School of Business and Law
Stable banks in individual ASEAN countries are essential to the economic stability of the ASEAN region as these countries move towards the goal of greater financial integration in the region. This study comprehensively explores bank risk in Malaysia as compared to the ASEAN region over an 18-year period which includes the Asian and Global Financial Crises. Metrics used include non-performing loans (NPLs), conditional distance to default (CDD which focuses on tail risk of asset volatility and is the authors own measure of bank default based on an extension to the Merton distance to default (DD) model) and a tail risk (TR) measure being the difference between DD and CDD asset volatility. DD is usually applied to corporate customers of banks but has been applied in the literature to banks themselves, which is the approach used for CDD in this study. Multiple regression analysis is undertaken to assess the impact of CDD on returns. The regression and default results are compared between small and large banks. Malaysian banks were found to have consistently lower risk than the ASEAN region, with smaller Malaysian banks exhibiting greater risk than larger banks during non-crisis periods, but to a lesser degree during crisis periods.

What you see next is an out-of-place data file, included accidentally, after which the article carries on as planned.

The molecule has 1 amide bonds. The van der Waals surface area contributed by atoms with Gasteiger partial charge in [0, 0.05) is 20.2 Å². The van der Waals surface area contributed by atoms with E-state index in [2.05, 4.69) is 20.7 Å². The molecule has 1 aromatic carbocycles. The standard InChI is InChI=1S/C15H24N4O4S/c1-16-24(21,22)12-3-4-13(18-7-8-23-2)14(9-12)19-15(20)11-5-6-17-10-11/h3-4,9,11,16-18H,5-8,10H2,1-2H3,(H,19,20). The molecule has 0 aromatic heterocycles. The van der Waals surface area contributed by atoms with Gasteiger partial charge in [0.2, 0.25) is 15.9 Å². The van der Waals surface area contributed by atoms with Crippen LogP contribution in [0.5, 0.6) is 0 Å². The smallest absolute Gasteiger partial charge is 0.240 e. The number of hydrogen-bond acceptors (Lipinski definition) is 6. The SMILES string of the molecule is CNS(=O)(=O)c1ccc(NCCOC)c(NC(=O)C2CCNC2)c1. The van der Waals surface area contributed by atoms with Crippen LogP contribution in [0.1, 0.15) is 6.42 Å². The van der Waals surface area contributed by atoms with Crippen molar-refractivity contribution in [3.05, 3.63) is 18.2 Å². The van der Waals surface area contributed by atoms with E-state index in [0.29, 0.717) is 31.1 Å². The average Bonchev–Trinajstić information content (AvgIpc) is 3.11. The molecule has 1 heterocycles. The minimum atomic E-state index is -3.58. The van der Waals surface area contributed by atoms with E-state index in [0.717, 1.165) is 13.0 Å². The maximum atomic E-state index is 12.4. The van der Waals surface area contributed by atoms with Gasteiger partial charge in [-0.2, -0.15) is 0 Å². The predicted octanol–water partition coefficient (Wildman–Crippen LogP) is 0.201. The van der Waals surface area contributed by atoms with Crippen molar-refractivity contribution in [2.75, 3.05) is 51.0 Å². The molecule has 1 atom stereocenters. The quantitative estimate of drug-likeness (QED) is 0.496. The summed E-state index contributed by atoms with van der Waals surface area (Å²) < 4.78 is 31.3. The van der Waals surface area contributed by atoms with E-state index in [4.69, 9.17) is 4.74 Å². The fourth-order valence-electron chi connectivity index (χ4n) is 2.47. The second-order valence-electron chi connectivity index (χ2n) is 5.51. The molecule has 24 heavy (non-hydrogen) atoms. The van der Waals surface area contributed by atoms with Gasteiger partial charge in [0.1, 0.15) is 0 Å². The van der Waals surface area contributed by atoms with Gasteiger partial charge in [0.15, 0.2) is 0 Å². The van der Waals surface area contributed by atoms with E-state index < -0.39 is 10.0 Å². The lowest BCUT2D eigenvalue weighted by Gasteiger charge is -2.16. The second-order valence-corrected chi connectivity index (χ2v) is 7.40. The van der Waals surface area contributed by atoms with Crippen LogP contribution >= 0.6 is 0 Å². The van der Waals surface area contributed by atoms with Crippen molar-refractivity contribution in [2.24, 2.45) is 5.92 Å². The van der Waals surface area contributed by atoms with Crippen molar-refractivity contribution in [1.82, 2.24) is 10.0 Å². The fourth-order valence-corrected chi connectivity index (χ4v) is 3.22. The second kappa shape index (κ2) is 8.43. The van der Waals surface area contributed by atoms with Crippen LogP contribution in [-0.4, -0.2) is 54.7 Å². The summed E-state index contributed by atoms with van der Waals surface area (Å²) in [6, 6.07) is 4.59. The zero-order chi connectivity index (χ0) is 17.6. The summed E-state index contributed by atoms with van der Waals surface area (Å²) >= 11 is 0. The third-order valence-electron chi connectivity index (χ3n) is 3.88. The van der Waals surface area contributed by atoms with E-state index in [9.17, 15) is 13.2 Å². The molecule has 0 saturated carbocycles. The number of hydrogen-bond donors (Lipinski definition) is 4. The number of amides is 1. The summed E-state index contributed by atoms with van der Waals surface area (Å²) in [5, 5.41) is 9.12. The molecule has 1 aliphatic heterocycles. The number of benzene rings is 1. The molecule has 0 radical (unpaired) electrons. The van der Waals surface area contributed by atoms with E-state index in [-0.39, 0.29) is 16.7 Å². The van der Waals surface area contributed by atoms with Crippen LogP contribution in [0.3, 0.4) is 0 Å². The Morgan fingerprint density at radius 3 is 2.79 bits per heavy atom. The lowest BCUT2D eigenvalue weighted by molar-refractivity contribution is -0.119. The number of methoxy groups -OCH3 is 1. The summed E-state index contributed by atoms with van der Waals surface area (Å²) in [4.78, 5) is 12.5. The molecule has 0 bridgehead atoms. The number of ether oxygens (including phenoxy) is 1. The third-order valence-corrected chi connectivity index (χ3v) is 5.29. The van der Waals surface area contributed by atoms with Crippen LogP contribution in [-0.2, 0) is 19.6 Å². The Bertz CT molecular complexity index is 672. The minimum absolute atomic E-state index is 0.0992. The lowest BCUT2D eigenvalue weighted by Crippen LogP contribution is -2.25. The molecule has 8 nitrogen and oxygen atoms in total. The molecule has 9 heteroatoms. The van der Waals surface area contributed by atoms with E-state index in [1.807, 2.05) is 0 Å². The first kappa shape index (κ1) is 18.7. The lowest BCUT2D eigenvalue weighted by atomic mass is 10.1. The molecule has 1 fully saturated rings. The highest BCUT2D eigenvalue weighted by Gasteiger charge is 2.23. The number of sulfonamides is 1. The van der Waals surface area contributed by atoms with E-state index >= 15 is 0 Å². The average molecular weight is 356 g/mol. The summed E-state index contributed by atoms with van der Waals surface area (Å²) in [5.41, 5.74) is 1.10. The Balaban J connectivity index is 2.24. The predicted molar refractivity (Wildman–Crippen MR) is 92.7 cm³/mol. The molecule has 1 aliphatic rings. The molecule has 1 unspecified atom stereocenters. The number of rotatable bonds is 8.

Creative Commons License
This work is licensed under a Creative Commons Attribution 4.0 License.